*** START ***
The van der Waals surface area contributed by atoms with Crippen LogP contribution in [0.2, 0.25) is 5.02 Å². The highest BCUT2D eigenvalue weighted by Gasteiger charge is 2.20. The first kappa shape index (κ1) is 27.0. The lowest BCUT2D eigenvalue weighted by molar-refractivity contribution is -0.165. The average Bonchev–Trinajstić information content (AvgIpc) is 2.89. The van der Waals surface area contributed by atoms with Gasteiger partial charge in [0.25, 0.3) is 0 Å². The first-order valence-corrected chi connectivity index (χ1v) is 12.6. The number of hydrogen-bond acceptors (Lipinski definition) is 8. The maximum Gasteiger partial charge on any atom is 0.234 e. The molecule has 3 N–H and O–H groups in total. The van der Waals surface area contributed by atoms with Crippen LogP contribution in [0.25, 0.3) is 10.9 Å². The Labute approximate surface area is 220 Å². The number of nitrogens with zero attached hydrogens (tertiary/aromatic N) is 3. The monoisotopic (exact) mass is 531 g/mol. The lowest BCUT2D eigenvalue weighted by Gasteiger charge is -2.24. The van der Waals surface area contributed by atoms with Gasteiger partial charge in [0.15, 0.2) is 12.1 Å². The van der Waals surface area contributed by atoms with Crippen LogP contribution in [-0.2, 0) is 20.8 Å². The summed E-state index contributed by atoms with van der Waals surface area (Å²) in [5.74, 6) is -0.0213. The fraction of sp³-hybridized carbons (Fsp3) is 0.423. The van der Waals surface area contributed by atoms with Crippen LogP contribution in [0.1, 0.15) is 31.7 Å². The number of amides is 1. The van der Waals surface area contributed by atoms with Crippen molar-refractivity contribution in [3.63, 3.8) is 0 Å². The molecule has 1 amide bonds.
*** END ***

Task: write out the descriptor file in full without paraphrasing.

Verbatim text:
The van der Waals surface area contributed by atoms with Crippen LogP contribution in [0.2, 0.25) is 5.02 Å². The highest BCUT2D eigenvalue weighted by Gasteiger charge is 2.20. The first kappa shape index (κ1) is 27.0. The lowest BCUT2D eigenvalue weighted by molar-refractivity contribution is -0.165. The average Bonchev–Trinajstić information content (AvgIpc) is 2.89. The van der Waals surface area contributed by atoms with Gasteiger partial charge in [0.25, 0.3) is 0 Å². The first-order valence-corrected chi connectivity index (χ1v) is 12.6. The number of hydrogen-bond acceptors (Lipinski definition) is 8. The maximum Gasteiger partial charge on any atom is 0.234 e. The molecule has 3 N–H and O–H groups in total. The van der Waals surface area contributed by atoms with Crippen LogP contribution in [0.25, 0.3) is 10.9 Å². The Labute approximate surface area is 220 Å². The number of nitrogens with zero attached hydrogens (tertiary/aromatic N) is 3. The monoisotopic (exact) mass is 531 g/mol. The lowest BCUT2D eigenvalue weighted by Gasteiger charge is -2.24. The van der Waals surface area contributed by atoms with Gasteiger partial charge in [0.15, 0.2) is 12.1 Å². The van der Waals surface area contributed by atoms with Crippen LogP contribution in [-0.2, 0) is 20.8 Å². The summed E-state index contributed by atoms with van der Waals surface area (Å²) in [5.74, 6) is -0.0213. The fraction of sp³-hybridized carbons (Fsp3) is 0.423. The van der Waals surface area contributed by atoms with Crippen LogP contribution in [0.1, 0.15) is 31.7 Å². The number of amides is 1. The van der Waals surface area contributed by atoms with Crippen molar-refractivity contribution in [3.63, 3.8) is 0 Å². The molecule has 1 amide bonds.